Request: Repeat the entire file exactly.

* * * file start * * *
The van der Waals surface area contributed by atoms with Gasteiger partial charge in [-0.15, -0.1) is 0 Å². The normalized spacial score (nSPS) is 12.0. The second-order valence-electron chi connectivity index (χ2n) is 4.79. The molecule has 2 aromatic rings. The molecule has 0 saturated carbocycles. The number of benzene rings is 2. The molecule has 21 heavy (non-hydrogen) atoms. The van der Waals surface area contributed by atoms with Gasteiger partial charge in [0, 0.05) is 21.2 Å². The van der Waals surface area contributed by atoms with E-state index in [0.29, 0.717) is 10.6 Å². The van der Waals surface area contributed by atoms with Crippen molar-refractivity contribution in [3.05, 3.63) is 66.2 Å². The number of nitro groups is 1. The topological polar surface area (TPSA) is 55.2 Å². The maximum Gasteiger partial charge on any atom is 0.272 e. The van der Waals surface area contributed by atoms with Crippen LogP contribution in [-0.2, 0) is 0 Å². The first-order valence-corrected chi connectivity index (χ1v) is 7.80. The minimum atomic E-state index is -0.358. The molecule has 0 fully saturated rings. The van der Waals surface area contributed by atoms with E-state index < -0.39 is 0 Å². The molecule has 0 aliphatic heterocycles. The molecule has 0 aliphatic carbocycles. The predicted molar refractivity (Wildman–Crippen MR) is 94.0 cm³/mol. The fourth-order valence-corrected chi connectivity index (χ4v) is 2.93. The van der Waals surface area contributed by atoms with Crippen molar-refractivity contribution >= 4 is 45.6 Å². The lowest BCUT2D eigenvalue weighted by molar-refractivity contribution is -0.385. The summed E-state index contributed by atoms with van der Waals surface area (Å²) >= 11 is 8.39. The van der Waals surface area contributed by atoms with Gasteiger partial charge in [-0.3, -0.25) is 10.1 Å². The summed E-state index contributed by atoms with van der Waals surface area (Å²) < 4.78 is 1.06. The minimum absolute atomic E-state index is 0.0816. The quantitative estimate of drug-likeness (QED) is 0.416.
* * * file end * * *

The van der Waals surface area contributed by atoms with Gasteiger partial charge in [-0.15, -0.1) is 0 Å². The normalized spacial score (nSPS) is 12.0. The second-order valence-electron chi connectivity index (χ2n) is 4.79. The molecule has 2 aromatic rings. The molecule has 0 saturated carbocycles. The number of benzene rings is 2. The molecule has 21 heavy (non-hydrogen) atoms. The van der Waals surface area contributed by atoms with Gasteiger partial charge in [0, 0.05) is 21.2 Å². The van der Waals surface area contributed by atoms with E-state index in [0.29, 0.717) is 10.6 Å². The van der Waals surface area contributed by atoms with Crippen molar-refractivity contribution in [3.05, 3.63) is 66.2 Å². The number of nitro groups is 1. The topological polar surface area (TPSA) is 55.2 Å². The maximum Gasteiger partial charge on any atom is 0.272 e. The van der Waals surface area contributed by atoms with Crippen LogP contribution in [-0.2, 0) is 0 Å². The first-order valence-corrected chi connectivity index (χ1v) is 7.80. The minimum atomic E-state index is -0.358. The molecule has 0 fully saturated rings. The van der Waals surface area contributed by atoms with E-state index < -0.39 is 0 Å². The molecule has 0 aliphatic heterocycles. The molecule has 0 aliphatic carbocycles. The predicted molar refractivity (Wildman–Crippen MR) is 94.0 cm³/mol. The fourth-order valence-corrected chi connectivity index (χ4v) is 2.93. The van der Waals surface area contributed by atoms with Crippen molar-refractivity contribution >= 4 is 45.6 Å². The lowest BCUT2D eigenvalue weighted by molar-refractivity contribution is -0.385. The summed E-state index contributed by atoms with van der Waals surface area (Å²) >= 11 is 8.39. The van der Waals surface area contributed by atoms with Gasteiger partial charge in [-0.3, -0.25) is 10.1 Å². The summed E-state index contributed by atoms with van der Waals surface area (Å²) < 4.78 is 1.06. The minimum absolute atomic E-state index is 0.0816. The quantitative estimate of drug-likeness (QED) is 0.416.